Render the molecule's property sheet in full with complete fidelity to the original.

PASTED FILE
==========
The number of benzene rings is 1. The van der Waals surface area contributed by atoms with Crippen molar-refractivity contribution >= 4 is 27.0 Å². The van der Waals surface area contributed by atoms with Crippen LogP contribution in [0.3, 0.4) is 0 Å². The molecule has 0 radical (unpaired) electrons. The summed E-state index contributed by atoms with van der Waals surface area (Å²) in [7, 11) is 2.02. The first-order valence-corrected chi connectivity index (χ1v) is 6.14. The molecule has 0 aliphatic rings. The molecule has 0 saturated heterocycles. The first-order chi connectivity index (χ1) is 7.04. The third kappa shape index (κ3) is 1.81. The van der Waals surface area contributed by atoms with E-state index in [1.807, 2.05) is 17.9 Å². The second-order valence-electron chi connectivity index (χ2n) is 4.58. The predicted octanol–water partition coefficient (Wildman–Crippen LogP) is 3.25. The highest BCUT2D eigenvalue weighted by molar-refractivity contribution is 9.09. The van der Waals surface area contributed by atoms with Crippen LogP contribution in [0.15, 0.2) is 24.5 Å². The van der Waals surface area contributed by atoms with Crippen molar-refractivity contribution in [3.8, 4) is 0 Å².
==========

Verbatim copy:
The number of benzene rings is 1. The van der Waals surface area contributed by atoms with Crippen molar-refractivity contribution >= 4 is 27.0 Å². The van der Waals surface area contributed by atoms with Crippen LogP contribution in [0.3, 0.4) is 0 Å². The molecule has 0 radical (unpaired) electrons. The summed E-state index contributed by atoms with van der Waals surface area (Å²) in [7, 11) is 2.02. The first-order valence-corrected chi connectivity index (χ1v) is 6.14. The molecule has 0 aliphatic rings. The molecule has 0 saturated heterocycles. The first-order chi connectivity index (χ1) is 7.04. The third kappa shape index (κ3) is 1.81. The van der Waals surface area contributed by atoms with E-state index in [1.807, 2.05) is 17.9 Å². The second-order valence-electron chi connectivity index (χ2n) is 4.58. The predicted octanol–water partition coefficient (Wildman–Crippen LogP) is 3.25. The highest BCUT2D eigenvalue weighted by molar-refractivity contribution is 9.09. The van der Waals surface area contributed by atoms with Crippen LogP contribution in [0.15, 0.2) is 24.5 Å². The van der Waals surface area contributed by atoms with Crippen molar-refractivity contribution in [3.8, 4) is 0 Å².